If you’re thinking of buying a new fire or heat supply for your home, have you considered an open fire or cast iron stove?
Often when thinking of stoves or fire baskets it conjures up thoughts of old fashioned fireplaces, located in a farm house or maybe a cottage, with drafts from fires burning with bad efficiency, well, the gallery collection from gallery fires will surely alter this picture, at least it has altered it for me.
On a visit to a showroom the gallery collection was shown to me, and also a brochure given, this is a collection of modern stoves, baskets- modern and traditional, mantels and accessories. These products are to be used with electric, gas or multi fuels, however if a product is stated that it is a wood burner, then it should be used for burning wood, and the correct wood as this is what they are designed for, the burning of other fuels may cause you serious problems which could result in serious expense, something nobody wants.
A stove, generally, seems to be of cast iron construction, sturdy and authentic. These are very fuel efficient, mainly due to the fact that they have doors, or windows on the front of them, which when closed prevent drafts, because the heat that goes up the Chimney creates drafts. However, with the doors being closed, it keeps the air flow from venting the whole room. How the airflow on a stove works is via an intake and in modern stoves they may have more than one. These intakes let the air into the stove to supply the fire with oxygen, these intakes within the stove, create airflow. The primary intake and air flow usually comes from underneath the fire. If you had a coal fire, for example, you would want the coal to receive oxygen from underneath for an effective and hot fire. Usually at the front of the stove towards the bottom there will be some means of controlling the amount of airflow, some knobs to turn or a slot to slide, these are vital for achieving a high efficiency for your fire, or for making a really roaring fire either way, most important.
Another type of air intake, which creates air flow within the stove, is secondary. The controls, and usually the openings for this intake are found most commonly at the top front of the stoves. This directs the oxygen to the top of the fuel in the stove; this encourages the fuel to be burnt from the top, which in the case of log burners can make the fuel burn more efficiently and effectively. Another type of air flow is tertiary, now my understanding of this is limited, so bare with this description. With tertiary air flow the used fumes of the fire, which have combustion capabilities, are recycled around the stove and reintroduced to the flames to burn more effectively and thus more efficiently as the potential heat is not just lost up through the chimney. Clever stuff, and not the sort of technology found in the old multi fuel burners back in the day, which is probably where my interest in these stoves comes from, memories of early mornings waiting for the fire to get going to in turn get the radiators warmed up before the day could begin.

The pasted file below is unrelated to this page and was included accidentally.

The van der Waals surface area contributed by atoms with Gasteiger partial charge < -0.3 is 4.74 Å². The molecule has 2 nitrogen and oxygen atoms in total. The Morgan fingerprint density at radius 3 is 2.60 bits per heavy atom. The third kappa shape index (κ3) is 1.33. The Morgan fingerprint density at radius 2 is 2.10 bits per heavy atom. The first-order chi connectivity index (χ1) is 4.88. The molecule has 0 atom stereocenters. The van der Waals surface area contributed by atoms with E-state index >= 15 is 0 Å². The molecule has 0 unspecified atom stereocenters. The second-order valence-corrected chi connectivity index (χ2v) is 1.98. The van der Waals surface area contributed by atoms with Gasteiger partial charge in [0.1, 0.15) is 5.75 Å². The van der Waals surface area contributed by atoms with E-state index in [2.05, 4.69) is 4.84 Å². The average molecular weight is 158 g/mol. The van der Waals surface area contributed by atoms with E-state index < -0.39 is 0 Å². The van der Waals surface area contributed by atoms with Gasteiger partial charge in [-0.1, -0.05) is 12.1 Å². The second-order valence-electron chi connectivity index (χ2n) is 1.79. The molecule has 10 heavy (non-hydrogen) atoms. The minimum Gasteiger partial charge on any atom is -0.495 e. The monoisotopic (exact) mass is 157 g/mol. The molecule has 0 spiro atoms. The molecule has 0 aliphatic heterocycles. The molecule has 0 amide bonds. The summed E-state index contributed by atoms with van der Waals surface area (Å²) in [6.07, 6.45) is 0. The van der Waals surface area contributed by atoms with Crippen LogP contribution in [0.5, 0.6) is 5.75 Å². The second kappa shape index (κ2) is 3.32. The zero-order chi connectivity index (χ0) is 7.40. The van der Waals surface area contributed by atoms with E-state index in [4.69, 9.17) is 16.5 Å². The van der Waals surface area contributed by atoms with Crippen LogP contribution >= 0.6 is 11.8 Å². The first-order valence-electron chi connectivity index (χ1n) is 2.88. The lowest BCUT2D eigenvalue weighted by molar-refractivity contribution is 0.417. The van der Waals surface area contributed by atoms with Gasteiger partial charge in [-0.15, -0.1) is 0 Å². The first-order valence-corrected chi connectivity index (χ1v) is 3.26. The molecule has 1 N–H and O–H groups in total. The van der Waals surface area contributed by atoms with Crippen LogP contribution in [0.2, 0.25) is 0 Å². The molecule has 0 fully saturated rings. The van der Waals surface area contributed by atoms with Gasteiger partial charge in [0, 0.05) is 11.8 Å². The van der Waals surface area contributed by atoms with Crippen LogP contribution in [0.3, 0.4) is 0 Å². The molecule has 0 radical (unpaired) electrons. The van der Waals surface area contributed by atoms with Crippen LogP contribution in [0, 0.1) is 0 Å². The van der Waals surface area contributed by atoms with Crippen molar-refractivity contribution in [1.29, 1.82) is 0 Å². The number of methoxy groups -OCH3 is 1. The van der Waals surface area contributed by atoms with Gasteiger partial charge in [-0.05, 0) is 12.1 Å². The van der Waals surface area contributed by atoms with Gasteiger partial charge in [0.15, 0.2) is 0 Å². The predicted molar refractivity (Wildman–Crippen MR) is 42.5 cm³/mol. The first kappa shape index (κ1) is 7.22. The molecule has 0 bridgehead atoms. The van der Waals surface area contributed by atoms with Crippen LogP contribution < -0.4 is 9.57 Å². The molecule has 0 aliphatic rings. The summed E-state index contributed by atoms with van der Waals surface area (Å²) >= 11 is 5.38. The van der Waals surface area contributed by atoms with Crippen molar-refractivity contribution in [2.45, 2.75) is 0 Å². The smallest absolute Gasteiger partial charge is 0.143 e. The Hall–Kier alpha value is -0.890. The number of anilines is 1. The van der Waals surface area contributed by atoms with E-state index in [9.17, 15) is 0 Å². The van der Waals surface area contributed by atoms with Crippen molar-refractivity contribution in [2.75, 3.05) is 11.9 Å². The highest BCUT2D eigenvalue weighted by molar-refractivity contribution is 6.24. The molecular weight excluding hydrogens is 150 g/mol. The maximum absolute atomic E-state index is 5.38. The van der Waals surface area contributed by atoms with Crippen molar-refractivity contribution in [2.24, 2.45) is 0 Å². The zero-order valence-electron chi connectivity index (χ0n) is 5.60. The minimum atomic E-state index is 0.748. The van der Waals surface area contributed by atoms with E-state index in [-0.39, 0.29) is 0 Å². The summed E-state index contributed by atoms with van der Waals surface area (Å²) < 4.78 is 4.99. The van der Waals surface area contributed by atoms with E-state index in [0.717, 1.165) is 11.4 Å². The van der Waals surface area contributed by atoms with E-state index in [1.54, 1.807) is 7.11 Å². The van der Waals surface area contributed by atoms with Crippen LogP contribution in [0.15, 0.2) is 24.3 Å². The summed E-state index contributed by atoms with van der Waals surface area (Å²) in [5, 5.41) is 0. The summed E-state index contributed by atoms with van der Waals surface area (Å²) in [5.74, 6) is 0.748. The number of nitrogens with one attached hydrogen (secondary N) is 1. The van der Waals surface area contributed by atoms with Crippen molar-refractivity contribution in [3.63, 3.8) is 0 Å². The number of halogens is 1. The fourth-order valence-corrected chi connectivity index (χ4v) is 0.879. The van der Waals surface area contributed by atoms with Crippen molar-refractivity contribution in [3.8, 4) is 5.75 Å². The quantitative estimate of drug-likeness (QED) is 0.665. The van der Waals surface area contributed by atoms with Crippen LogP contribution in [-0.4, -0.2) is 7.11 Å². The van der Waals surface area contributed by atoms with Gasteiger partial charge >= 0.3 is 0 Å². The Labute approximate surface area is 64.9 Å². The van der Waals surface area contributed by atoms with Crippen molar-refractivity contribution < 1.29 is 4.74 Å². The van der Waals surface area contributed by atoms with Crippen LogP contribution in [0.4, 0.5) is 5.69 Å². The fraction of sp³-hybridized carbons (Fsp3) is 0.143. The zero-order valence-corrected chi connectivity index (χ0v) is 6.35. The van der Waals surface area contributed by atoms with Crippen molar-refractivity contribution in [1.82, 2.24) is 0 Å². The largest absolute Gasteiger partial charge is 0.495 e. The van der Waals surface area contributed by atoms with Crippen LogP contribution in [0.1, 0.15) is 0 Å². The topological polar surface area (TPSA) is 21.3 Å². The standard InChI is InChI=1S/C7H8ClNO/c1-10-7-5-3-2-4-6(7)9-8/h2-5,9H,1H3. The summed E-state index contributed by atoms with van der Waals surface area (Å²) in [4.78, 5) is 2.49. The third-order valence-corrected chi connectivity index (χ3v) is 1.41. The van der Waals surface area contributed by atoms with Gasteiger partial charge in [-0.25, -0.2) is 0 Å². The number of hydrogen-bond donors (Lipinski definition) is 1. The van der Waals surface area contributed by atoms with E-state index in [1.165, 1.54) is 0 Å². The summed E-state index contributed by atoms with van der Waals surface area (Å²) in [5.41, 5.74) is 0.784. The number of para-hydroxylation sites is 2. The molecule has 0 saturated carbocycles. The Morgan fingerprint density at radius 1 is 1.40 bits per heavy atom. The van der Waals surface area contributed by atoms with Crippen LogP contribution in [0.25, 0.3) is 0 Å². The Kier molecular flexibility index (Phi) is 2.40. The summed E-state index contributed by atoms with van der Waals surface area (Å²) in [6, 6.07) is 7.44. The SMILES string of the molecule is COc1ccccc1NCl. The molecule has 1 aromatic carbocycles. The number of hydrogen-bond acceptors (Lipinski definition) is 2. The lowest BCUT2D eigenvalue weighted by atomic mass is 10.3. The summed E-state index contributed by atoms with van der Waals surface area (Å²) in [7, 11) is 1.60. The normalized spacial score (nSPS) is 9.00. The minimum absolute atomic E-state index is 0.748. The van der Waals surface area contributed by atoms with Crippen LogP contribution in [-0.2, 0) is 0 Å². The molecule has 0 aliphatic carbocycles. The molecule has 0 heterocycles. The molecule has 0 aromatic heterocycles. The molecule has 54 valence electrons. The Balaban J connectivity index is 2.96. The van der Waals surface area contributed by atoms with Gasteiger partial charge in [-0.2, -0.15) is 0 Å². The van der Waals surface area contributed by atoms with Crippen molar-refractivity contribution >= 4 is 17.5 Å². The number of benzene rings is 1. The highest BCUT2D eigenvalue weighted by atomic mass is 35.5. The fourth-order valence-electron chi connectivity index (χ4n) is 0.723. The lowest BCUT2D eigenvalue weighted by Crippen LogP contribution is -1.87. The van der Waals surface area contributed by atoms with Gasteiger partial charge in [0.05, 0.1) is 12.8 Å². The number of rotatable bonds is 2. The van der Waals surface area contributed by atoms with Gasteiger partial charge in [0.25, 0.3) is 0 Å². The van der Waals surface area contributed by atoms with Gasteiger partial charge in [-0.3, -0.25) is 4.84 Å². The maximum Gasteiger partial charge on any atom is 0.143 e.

Similarly, like in the old days, these stoves can be used to heat up your radiators, and hot water, working in tune with your existing heating supply. Not being an expert on this, my thinking is that this too makes a stove more efficient, because it will be using its heat output more effectively. Apparently the heat can also be used to warm a swimming pool, but having no famous football friends this can’t be confirmed!
When viewing these stoves at a local showroom the gadget or tool which most interesting was the riddling systems. What these entail of is a moveable piece located near the front of the either a knob for turning or pulling. When being operated, they shake or move the surface underneath the fuel source, helping to remove the used embers or cinders. Some of these systems, although basic, are quite ingenious, and a great addition to a stove. Underneath the fire there should be an ash pan, and this will help to collect the ash, from this hopefully an optimum fire can be maintained.
With reference to the ash pan, this is what is considered to be a major down point to an open fire or stove. The cleaning, no matter how many ingenious additions to a stove or fire grate, you still have to get down and dirty and clean. However this is obvious to anyone who has had an open fire of some kind, the novelty factor can soon wear thin when regular cleaning is needed. Yet, as a child it was one of my chores to do this, and though not a good reason to have children, if you can delegate this responsibility elsewhere, all the better.
To negate the cleaning aspect, there are gas and electric versions available for fires needing less cleaning, they use coal or wood effect fuels. These are lovely effects and seem to have all the benefits of the more traditional stoves and open fires. This should make it a win, win scenario, but for me an imitation fuel beds starts to loose the nostalgic and rustic appeal of an open fire or a cast iron stove. My view is that stoves, for me, were not an option, assuming they were no longer available, but they are, and they are suitable for the more modern homes too, after all you shouldn’t be buying this item for your home on a regular basis, and make sure you get the right finish to your room. It couldn’t be justified changing the whole look of a room, just for reminiscing, but if you require a feature to design the room from then for me a stove would be an excellent starting point. Gallery Fireplace(s)